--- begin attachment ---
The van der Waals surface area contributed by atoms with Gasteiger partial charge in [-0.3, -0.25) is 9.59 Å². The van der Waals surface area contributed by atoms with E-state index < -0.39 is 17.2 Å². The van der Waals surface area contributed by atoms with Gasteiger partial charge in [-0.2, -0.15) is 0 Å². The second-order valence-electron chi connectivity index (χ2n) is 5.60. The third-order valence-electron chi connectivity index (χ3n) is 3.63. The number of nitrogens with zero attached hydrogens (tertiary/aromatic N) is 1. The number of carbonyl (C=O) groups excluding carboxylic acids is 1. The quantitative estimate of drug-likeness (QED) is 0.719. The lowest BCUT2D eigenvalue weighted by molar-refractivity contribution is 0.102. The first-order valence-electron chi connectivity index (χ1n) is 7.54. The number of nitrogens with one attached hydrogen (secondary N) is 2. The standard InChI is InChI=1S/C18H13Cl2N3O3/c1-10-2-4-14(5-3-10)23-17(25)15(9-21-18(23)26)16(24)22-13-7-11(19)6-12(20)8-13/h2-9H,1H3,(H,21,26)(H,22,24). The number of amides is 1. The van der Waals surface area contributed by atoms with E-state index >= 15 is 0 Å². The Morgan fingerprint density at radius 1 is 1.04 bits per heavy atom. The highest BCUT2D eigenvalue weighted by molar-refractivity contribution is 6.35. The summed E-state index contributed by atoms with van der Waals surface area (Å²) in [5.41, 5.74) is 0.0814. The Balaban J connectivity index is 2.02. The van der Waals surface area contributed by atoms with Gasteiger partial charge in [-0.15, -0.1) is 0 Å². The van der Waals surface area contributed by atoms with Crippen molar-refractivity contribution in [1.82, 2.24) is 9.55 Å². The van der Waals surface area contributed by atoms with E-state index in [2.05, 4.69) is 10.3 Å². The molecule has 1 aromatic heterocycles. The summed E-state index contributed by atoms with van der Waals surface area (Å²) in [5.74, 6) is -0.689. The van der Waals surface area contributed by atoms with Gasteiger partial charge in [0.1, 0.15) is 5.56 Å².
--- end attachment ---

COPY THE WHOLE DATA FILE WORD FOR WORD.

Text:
The van der Waals surface area contributed by atoms with Gasteiger partial charge in [-0.3, -0.25) is 9.59 Å². The van der Waals surface area contributed by atoms with E-state index < -0.39 is 17.2 Å². The van der Waals surface area contributed by atoms with Gasteiger partial charge in [-0.2, -0.15) is 0 Å². The second-order valence-electron chi connectivity index (χ2n) is 5.60. The third-order valence-electron chi connectivity index (χ3n) is 3.63. The number of nitrogens with zero attached hydrogens (tertiary/aromatic N) is 1. The number of carbonyl (C=O) groups excluding carboxylic acids is 1. The quantitative estimate of drug-likeness (QED) is 0.719. The lowest BCUT2D eigenvalue weighted by molar-refractivity contribution is 0.102. The first-order valence-electron chi connectivity index (χ1n) is 7.54. The number of nitrogens with one attached hydrogen (secondary N) is 2. The standard InChI is InChI=1S/C18H13Cl2N3O3/c1-10-2-4-14(5-3-10)23-17(25)15(9-21-18(23)26)16(24)22-13-7-11(19)6-12(20)8-13/h2-9H,1H3,(H,21,26)(H,22,24). The number of amides is 1. The van der Waals surface area contributed by atoms with E-state index >= 15 is 0 Å². The Morgan fingerprint density at radius 1 is 1.04 bits per heavy atom. The highest BCUT2D eigenvalue weighted by molar-refractivity contribution is 6.35. The summed E-state index contributed by atoms with van der Waals surface area (Å²) in [5.41, 5.74) is 0.0814. The Balaban J connectivity index is 2.02. The van der Waals surface area contributed by atoms with Gasteiger partial charge in [-0.15, -0.1) is 0 Å². The van der Waals surface area contributed by atoms with Crippen molar-refractivity contribution in [1.82, 2.24) is 9.55 Å². The van der Waals surface area contributed by atoms with E-state index in [2.05, 4.69) is 10.3 Å². The molecule has 1 aromatic heterocycles. The summed E-state index contributed by atoms with van der Waals surface area (Å²) in [5.74, 6) is -0.689. The van der Waals surface area contributed by atoms with Gasteiger partial charge in [0.1, 0.15) is 5.56 Å².